Raising Private Capital

Matt Faircloth

Overview: 

Rick Carabba
Not much new info, very fluffy. If you're looking to raise private capital you're better off subscribing to LegalZoom for $40/month and using the unlimited 30 minute phone consultations to talk to attorneys who specialize in raising private capital.
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Updated On: 
Oct 16, 2020
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Book Note

Chapter 1: Intro to Private Capital

  • Private capital: money from an individual in return for equity or interest
  • mortgage agreement (deed of trust) and promissory note define the details and ownership structure between money provider and deal provider
  • overview of private capital sources and uses, mostly common sense

Chapter 2: Prerequisites before you start raising money

  1. Get educated - (real estate transactions, negotiation, accounting and finance)
  2. Develop a track record 
  3. Take personal inventory - (time, money, skills, goals, your "why")
  4. create a business plan- (strategy, market analysis, team)

Chapter 3: The Deal Provider

fluff - common sense

Chapter 4: The cash provider

Cash source 1: Self-Directed IRA

  • Personal IRA opened and managed by the individual. 
  • The owner of the IRA can lend to a deal provider from their IRA
  • The owner of the IRA can't have any personal benefit from the activities of the money, can't own any piece of the investment, can't take a fee or in any way benefit from the IRA's activities. 
  • The owners kids/grandkids/parents/grandparents can't be the receivers of the money for investment in anyway. 
  • Account holder can't touch the money, so all principal repayments & interest need to be paid from the deal provider to the 3rd party that holds the individuals IRA.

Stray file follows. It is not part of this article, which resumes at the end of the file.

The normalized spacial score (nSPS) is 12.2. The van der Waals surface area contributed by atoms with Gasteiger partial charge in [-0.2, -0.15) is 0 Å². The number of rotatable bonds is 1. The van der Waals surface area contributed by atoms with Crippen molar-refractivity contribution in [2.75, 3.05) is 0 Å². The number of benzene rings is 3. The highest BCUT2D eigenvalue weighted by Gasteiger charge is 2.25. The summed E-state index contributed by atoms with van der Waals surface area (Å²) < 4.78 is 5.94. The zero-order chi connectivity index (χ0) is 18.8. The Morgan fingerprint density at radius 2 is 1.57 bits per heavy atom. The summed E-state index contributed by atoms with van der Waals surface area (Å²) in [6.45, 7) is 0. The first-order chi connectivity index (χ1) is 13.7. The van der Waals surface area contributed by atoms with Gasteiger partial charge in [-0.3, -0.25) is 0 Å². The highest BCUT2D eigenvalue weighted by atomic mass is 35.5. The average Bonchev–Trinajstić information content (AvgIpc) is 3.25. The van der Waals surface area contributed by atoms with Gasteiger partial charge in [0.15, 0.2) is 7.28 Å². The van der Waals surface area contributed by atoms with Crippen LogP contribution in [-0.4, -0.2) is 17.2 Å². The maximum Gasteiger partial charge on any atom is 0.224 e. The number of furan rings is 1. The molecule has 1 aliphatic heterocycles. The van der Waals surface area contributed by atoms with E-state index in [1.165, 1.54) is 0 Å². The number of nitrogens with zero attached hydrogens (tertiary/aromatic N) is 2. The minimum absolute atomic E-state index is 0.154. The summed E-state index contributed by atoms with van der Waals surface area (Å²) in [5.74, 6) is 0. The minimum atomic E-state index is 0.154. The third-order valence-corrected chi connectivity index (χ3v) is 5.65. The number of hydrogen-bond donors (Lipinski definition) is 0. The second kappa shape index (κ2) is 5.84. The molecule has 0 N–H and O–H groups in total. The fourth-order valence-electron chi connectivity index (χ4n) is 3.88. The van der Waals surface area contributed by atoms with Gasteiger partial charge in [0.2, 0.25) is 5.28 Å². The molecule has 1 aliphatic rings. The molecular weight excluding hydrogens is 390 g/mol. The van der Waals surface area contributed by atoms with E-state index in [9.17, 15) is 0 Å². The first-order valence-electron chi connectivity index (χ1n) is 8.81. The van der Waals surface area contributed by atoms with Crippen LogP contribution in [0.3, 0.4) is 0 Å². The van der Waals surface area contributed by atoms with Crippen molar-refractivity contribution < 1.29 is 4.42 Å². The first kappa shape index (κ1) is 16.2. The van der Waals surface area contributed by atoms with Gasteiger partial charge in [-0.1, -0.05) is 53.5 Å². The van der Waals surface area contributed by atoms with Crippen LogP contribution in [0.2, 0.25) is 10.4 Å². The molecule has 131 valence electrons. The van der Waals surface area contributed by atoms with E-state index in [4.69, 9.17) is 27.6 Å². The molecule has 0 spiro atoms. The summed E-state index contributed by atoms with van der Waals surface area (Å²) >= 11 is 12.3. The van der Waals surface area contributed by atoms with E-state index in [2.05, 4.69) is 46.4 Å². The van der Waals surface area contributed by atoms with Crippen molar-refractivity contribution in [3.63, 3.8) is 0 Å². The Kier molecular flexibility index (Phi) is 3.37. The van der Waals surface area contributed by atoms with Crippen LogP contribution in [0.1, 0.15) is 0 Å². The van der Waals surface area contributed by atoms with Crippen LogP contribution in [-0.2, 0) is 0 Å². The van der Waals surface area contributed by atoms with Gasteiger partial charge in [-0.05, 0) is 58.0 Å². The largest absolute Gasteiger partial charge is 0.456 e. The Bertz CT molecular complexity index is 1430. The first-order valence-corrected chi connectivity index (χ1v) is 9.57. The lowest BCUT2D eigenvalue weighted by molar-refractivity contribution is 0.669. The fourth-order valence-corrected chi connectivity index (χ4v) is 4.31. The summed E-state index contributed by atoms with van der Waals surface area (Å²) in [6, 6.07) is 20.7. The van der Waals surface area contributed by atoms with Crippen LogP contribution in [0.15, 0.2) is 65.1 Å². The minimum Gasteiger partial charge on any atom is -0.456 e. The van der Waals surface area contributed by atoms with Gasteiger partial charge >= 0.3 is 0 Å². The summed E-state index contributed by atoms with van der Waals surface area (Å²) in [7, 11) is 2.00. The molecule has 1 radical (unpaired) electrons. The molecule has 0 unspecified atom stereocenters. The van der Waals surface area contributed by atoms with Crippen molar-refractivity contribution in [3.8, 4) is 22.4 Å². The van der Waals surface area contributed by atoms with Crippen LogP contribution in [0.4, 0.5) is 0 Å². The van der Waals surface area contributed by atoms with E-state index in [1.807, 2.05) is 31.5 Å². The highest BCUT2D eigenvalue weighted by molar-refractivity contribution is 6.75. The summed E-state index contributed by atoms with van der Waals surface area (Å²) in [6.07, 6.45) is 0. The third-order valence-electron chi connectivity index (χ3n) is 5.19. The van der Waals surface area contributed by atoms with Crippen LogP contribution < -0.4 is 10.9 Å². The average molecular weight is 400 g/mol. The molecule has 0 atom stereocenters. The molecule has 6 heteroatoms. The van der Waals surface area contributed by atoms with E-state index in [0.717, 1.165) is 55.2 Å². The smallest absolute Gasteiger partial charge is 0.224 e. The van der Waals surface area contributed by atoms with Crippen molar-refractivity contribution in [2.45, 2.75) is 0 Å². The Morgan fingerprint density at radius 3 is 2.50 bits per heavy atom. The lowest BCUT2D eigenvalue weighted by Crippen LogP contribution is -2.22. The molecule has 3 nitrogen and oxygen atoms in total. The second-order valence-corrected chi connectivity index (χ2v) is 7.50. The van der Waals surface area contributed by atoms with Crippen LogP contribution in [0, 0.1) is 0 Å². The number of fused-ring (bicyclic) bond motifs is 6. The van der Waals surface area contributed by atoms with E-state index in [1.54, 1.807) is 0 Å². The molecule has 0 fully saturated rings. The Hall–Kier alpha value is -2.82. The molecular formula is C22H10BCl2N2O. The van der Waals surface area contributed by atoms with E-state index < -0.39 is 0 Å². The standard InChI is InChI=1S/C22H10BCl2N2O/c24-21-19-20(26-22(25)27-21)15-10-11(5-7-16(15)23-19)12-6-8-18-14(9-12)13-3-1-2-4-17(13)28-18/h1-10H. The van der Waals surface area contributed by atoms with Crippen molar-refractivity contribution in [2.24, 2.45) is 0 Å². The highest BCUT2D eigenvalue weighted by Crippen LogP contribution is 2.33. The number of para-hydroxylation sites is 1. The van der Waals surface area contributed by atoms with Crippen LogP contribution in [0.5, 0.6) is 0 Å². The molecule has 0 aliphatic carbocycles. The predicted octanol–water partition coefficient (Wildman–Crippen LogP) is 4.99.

• Account holders do not need to pay a tax on the profit they make every year and can compound their returns/ roll them into the next round of investment. 
  • 401(k) not eligible unless they left the company they had the 401k with.
  • regular IRAS that are managed by financial planners or retirement specialists cannot be used to invest in real estate. 

**CALLED FIDELITY (my broker): not available at fidelity. need to go to a 3rd party administrator that does this specific type of IRA. It's more than likely going to be something that you need to go to a smaller IRA administrator. CPA/tax advisor will be able to do that. Not as easy as he makes it out to be. Cash source 2: Real Estate Equity

  • If cash provider's mortgage balance is less than 50% of his home value then there's opportunity for them to use that equity to invest.
  • Method 1:New mortgage- for this to work the return on their new refinanced mortgage needs to be higher than the interest that they're paying the bank. 
  • This creates another positive cash-flow for them without doing anything
  • Method 2: HELOC/BELOC 

Cash source 3: Cash

  • liquid savings, high income earners, inheritance.